Rosh Hashanah, Yom Kippur, and the Messiah


Rosh Hashanah: Jewish new year ushers in ten days of Penitence. It is announced with the blowing of the shofar. It urges God’s people to get right with him. How is this done? Through the shedding of blood, according to his specifications that becomes pleasing to the Lord. This feast displays the hope that the Lord has that his people will commit themselves to living for the Lord. This also points to the time of the end when people will no longer regard the intent to please God. At this point when the thoughts of men are continually on evil the trumpet judgments of Revelation will occur. There will be 7 trumpets that will announce judgments on a humanity that will not repent. These events will crescendo until the Messiah comes to fulfill the meaning of His Feasts.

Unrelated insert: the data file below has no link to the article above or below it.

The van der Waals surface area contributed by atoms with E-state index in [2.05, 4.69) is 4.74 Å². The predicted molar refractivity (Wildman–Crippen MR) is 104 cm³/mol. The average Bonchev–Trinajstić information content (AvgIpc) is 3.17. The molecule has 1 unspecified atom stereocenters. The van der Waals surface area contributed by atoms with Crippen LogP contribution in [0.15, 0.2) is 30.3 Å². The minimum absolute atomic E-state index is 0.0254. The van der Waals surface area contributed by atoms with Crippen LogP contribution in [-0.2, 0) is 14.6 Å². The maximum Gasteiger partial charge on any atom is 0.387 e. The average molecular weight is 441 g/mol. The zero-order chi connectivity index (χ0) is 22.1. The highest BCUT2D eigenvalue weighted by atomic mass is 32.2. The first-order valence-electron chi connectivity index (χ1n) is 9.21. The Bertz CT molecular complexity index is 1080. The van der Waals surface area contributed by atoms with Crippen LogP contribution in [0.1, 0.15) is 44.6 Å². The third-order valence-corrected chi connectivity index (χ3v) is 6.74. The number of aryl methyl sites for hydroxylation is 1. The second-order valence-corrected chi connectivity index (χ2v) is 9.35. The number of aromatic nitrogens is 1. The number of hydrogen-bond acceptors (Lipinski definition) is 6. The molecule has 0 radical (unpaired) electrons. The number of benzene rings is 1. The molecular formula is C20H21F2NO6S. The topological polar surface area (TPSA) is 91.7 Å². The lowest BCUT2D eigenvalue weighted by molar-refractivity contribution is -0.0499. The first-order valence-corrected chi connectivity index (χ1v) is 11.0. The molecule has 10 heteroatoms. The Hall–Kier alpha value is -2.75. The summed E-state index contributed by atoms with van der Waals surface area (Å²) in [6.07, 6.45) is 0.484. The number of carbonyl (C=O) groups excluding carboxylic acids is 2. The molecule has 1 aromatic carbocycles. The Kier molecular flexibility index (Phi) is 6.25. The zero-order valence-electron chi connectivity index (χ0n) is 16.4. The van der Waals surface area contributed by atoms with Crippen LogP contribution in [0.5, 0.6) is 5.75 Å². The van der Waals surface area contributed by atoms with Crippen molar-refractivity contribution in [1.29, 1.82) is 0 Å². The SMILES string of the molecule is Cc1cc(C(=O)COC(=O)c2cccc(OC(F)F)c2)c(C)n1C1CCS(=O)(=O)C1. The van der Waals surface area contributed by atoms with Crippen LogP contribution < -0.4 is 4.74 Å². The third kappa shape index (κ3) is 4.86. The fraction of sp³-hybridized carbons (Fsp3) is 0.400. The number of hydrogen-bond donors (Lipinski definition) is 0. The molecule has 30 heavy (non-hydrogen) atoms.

Yom Kippur: During the time of the Temple the High Priest (Kohen) would sacrifice a bullock to atone for his sins before he could act on behalf of the people of Israel. He would sprinkle this blood on the lid of the Ark of the Covenant known as the Mercy Seat and seven times on the ground in front of the Ark. Then he would sacrifice a goat for the sins of the People and sprinkle the blood as before for the Holy of Holies. He then provided atonement for the tabernacle by sprinkling the blood of both animals on the horns of the alter and seven times on the ground around it. The High Priest would then lay his hands on a scapegoat in the Temple court. The goat was then led outside of the city where it was released. According to the Babylonian Talmud, a scarlet cord was tied around the neck of the goat. If the cord turned white while the scapegoat was led away from the city the sins of the people were forgiven. This occured until the the year 30 A.D. The Talmud records that the cord failed to turn white for 40 years prior to the year when the Temple was destroyed in the year 70 A.D. This means from the year that Yeshua was crucified until the the Temple was destroyed the cord failed to turn white. This signified that the New Covenant had been enacted as foretold by the Prophet Jeremiah in Chapter 31. The old formula was no longer required for the remission of sin since the Messiah, Son of God, sacrificed himself not as a covering but a cleansing for sin.



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